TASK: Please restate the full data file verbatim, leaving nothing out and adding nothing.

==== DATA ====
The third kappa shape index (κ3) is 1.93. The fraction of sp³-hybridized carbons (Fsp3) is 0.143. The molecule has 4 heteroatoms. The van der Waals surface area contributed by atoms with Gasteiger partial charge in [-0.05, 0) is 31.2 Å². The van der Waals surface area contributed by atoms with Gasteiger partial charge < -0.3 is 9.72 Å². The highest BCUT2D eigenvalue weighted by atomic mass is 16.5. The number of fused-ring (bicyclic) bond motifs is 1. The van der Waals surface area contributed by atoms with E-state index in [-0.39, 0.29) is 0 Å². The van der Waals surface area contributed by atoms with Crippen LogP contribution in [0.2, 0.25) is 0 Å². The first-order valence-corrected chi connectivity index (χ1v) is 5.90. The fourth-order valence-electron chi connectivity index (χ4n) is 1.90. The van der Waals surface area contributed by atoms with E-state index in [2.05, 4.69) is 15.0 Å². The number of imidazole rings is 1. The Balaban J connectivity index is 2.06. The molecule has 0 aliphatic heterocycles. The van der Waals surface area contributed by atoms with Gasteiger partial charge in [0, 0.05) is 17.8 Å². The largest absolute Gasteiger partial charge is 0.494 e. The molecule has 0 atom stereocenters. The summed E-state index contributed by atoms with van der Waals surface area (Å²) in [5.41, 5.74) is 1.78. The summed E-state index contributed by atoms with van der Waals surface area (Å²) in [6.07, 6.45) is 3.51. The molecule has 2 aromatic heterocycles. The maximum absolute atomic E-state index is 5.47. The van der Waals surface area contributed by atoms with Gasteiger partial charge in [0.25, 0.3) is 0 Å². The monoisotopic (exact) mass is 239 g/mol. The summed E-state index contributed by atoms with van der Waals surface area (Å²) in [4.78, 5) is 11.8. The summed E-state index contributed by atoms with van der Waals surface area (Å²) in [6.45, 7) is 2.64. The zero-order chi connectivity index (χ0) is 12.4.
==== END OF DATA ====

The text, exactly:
The third kappa shape index (κ3) is 1.93. The fraction of sp³-hybridized carbons (Fsp3) is 0.143. The molecule has 4 heteroatoms. The van der Waals surface area contributed by atoms with Gasteiger partial charge in [-0.05, 0) is 31.2 Å². The van der Waals surface area contributed by atoms with Gasteiger partial charge < -0.3 is 9.72 Å². The highest BCUT2D eigenvalue weighted by atomic mass is 16.5. The number of fused-ring (bicyclic) bond motifs is 1. The van der Waals surface area contributed by atoms with E-state index in [-0.39, 0.29) is 0 Å². The van der Waals surface area contributed by atoms with Crippen LogP contribution in [0.2, 0.25) is 0 Å². The first-order valence-corrected chi connectivity index (χ1v) is 5.90. The fourth-order valence-electron chi connectivity index (χ4n) is 1.90. The van der Waals surface area contributed by atoms with E-state index in [2.05, 4.69) is 15.0 Å². The number of imidazole rings is 1. The Balaban J connectivity index is 2.06. The molecule has 0 aliphatic heterocycles. The van der Waals surface area contributed by atoms with Gasteiger partial charge in [0, 0.05) is 17.8 Å². The largest absolute Gasteiger partial charge is 0.494 e. The molecule has 0 atom stereocenters. The summed E-state index contributed by atoms with van der Waals surface area (Å²) in [5.41, 5.74) is 1.78. The summed E-state index contributed by atoms with van der Waals surface area (Å²) in [6.07, 6.45) is 3.51. The molecule has 2 aromatic heterocycles. The maximum absolute atomic E-state index is 5.47. The van der Waals surface area contributed by atoms with Gasteiger partial charge in [0.25, 0.3) is 0 Å². The monoisotopic (exact) mass is 239 g/mol. The summed E-state index contributed by atoms with van der Waals surface area (Å²) in [4.78, 5) is 11.8. The summed E-state index contributed by atoms with van der Waals surface area (Å²) in [6.45, 7) is 2.64. The zero-order chi connectivity index (χ0) is 12.4.